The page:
The influence of the land-sea breeze on coastal upwelling systems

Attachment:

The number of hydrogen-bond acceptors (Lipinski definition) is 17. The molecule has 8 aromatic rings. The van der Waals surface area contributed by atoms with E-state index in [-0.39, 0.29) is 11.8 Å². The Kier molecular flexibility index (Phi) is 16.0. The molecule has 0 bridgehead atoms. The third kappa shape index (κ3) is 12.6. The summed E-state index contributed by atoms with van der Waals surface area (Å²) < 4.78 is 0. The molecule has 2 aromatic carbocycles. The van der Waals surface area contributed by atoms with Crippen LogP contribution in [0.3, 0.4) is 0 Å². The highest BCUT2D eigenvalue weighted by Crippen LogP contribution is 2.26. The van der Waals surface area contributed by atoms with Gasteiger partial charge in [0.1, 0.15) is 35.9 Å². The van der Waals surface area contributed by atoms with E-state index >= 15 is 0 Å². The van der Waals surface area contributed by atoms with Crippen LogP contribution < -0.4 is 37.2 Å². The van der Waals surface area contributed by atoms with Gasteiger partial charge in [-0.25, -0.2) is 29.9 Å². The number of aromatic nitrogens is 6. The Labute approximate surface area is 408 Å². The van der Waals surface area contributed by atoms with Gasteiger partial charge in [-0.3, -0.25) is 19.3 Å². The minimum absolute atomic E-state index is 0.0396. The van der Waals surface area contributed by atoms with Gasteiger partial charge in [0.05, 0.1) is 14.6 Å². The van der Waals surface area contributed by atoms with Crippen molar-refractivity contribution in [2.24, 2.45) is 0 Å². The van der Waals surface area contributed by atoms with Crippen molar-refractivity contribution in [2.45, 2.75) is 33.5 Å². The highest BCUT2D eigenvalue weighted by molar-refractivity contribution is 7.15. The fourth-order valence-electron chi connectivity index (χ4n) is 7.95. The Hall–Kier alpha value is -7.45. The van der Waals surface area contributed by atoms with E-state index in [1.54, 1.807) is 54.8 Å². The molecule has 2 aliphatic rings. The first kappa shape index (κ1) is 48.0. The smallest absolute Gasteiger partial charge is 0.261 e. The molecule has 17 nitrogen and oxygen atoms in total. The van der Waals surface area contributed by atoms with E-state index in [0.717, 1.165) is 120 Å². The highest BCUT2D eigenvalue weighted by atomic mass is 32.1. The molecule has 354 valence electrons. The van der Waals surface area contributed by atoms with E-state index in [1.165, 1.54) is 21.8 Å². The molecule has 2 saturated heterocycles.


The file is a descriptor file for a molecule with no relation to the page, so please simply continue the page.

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The land-sea breeze is resonant with the inertial response of the ocean at the critical latitude of 30° N/S, however its role in the physical and biogeochemical functioning of eastern boundary upwelling systems (EBUS) is often over-looked. Here, we present a series of 1D, 2D, and 3D numerical experiments which elucidate the drivers of diurnal-inertial variability and vertical mixing in EBUS due to land-sea breeze forcing near the critical latitude. The amplitude of the diurnal anticyclonic rotary component of the wind stress (τ ac0 ) is shown to be a good predictor of the locally forced response. The water depth plays an important role, where for shallow water depths (<∼100 m) surface oscillations are dampened and shear-driven mixing at the thermocline is reduced. Convergence/ divergence of the forced surface oscillations drive evanescent internal waves which elevate local vertical mixing above that from the forced response alone. The internal wave response is dampened by a gradually sloping bottom topography. St Helena Bay (∼32.5° S), in the southern Benguela upwelling system, possesses a combination of physical characteristics which favour an enhanced response to the land-sea breeze, namely a near-critical latitude, a local enhancement of τ ac0 , and a tendency for the development of a shallow stratified surface layer. Here, land-sea breeze forcing contributes to large diurnal variability in sea surface temperatures (SST's). During relaxation events, mean SST's are notably reduced due to land-sea breeze-driven vertical mixing. During upwelling events, the land-sea breeze drives a net warming of inner shelf waters primarily due to enhanced retention of the deepened surface mixed layer. The deepened thermocline impacts geostrophically-driven alongshore currents within St Helena Bay, which are strengthened (weakened) during upwelling (relaxation) events. It appears likely that the land-sea breeze plays an important role in the productivity of the system.